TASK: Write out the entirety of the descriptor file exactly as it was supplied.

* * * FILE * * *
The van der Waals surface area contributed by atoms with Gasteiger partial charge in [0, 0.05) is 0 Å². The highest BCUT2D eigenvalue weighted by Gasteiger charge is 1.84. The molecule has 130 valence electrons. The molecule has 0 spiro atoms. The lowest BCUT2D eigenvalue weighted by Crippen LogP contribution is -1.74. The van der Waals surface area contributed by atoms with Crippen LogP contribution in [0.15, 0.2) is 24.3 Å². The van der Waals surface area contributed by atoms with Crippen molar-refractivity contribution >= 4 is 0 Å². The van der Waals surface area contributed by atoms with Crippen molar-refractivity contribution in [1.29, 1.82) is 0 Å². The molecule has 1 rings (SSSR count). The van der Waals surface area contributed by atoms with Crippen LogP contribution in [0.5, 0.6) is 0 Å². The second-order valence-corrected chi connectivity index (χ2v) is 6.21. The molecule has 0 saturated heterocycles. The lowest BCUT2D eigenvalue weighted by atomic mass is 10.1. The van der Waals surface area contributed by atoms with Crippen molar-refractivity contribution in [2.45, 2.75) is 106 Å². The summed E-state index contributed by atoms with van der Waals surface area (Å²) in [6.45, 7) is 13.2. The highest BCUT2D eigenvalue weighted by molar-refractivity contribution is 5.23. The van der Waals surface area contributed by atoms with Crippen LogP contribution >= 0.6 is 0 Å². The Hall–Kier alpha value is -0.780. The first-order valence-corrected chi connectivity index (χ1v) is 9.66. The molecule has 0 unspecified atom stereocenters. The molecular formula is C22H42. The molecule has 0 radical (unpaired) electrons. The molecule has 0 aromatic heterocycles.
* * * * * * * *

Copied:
The van der Waals surface area contributed by atoms with Gasteiger partial charge in [0, 0.05) is 0 Å². The highest BCUT2D eigenvalue weighted by Gasteiger charge is 1.84. The molecule has 130 valence electrons. The molecule has 0 spiro atoms. The lowest BCUT2D eigenvalue weighted by Crippen LogP contribution is -1.74. The van der Waals surface area contributed by atoms with Crippen LogP contribution in [0.15, 0.2) is 24.3 Å². The van der Waals surface area contributed by atoms with Crippen molar-refractivity contribution >= 4 is 0 Å². The van der Waals surface area contributed by atoms with Crippen molar-refractivity contribution in [1.29, 1.82) is 0 Å². The molecule has 1 rings (SSSR count). The van der Waals surface area contributed by atoms with Crippen LogP contribution in [0.5, 0.6) is 0 Å². The second-order valence-corrected chi connectivity index (χ2v) is 6.21. The molecule has 0 saturated heterocycles. The lowest BCUT2D eigenvalue weighted by atomic mass is 10.1. The van der Waals surface area contributed by atoms with Crippen molar-refractivity contribution in [2.45, 2.75) is 106 Å². The summed E-state index contributed by atoms with van der Waals surface area (Å²) in [6.45, 7) is 13.2. The highest BCUT2D eigenvalue weighted by molar-refractivity contribution is 5.23. The van der Waals surface area contributed by atoms with Crippen LogP contribution >= 0.6 is 0 Å². The Hall–Kier alpha value is -0.780. The first-order valence-corrected chi connectivity index (χ1v) is 9.66. The molecule has 0 unspecified atom stereocenters. The molecular formula is C22H42. The molecule has 0 radical (unpaired) electrons. The molecule has 0 aromatic heterocycles.